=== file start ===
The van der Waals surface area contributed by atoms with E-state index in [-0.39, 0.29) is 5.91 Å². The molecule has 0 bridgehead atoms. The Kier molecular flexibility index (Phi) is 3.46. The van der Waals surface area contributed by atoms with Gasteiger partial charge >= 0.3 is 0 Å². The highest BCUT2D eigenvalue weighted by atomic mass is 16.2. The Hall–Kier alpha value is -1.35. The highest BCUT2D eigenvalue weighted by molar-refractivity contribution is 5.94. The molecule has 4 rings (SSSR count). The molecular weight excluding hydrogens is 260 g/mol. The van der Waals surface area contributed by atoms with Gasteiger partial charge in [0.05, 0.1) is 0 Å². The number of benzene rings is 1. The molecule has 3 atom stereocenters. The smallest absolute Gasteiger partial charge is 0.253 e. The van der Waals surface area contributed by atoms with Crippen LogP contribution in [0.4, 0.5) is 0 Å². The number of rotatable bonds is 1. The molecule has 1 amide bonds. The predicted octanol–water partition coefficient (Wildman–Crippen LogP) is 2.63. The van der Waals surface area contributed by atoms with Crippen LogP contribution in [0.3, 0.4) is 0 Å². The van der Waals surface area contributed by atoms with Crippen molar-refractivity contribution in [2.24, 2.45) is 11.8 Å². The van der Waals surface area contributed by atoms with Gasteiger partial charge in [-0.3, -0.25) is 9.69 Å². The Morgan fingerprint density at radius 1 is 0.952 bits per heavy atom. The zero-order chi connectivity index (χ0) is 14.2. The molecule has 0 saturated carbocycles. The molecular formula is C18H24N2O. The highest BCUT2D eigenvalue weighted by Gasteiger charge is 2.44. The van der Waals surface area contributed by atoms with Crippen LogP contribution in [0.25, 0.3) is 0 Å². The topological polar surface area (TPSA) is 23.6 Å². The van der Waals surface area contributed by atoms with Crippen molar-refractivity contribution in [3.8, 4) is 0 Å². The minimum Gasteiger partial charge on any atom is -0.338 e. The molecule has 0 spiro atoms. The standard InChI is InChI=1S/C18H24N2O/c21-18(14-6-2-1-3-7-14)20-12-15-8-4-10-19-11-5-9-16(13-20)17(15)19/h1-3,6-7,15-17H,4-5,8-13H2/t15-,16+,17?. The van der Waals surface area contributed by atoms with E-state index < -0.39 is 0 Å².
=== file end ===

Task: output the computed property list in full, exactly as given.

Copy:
The van der Waals surface area contributed by atoms with E-state index in [-0.39, 0.29) is 5.91 Å². The molecule has 0 bridgehead atoms. The Kier molecular flexibility index (Phi) is 3.46. The van der Waals surface area contributed by atoms with Gasteiger partial charge >= 0.3 is 0 Å². The highest BCUT2D eigenvalue weighted by atomic mass is 16.2. The Hall–Kier alpha value is -1.35. The highest BCUT2D eigenvalue weighted by molar-refractivity contribution is 5.94. The molecule has 4 rings (SSSR count). The molecular weight excluding hydrogens is 260 g/mol. The van der Waals surface area contributed by atoms with Gasteiger partial charge in [0.05, 0.1) is 0 Å². The number of benzene rings is 1. The molecule has 3 atom stereocenters. The smallest absolute Gasteiger partial charge is 0.253 e. The van der Waals surface area contributed by atoms with Crippen LogP contribution in [0.4, 0.5) is 0 Å². The number of rotatable bonds is 1. The molecule has 1 amide bonds. The predicted octanol–water partition coefficient (Wildman–Crippen LogP) is 2.63. The van der Waals surface area contributed by atoms with Crippen LogP contribution in [0.3, 0.4) is 0 Å². The van der Waals surface area contributed by atoms with Crippen molar-refractivity contribution in [2.24, 2.45) is 11.8 Å². The van der Waals surface area contributed by atoms with Gasteiger partial charge in [-0.3, -0.25) is 9.69 Å². The Morgan fingerprint density at radius 1 is 0.952 bits per heavy atom. The zero-order chi connectivity index (χ0) is 14.2. The molecule has 0 saturated carbocycles. The molecular formula is C18H24N2O. The highest BCUT2D eigenvalue weighted by Gasteiger charge is 2.44. The van der Waals surface area contributed by atoms with Crippen LogP contribution in [0.25, 0.3) is 0 Å². The topological polar surface area (TPSA) is 23.6 Å². The van der Waals surface area contributed by atoms with Crippen molar-refractivity contribution in [3.8, 4) is 0 Å². The minimum Gasteiger partial charge on any atom is -0.338 e. The molecule has 0 spiro atoms. The standard InChI is InChI=1S/C18H24N2O/c21-18(14-6-2-1-3-7-14)20-12-15-8-4-10-19-11-5-9-16(13-20)17(15)19/h1-3,6-7,15-17H,4-5,8-13H2/t15-,16+,17?. The van der Waals surface area contributed by atoms with E-state index < -0.39 is 0 Å².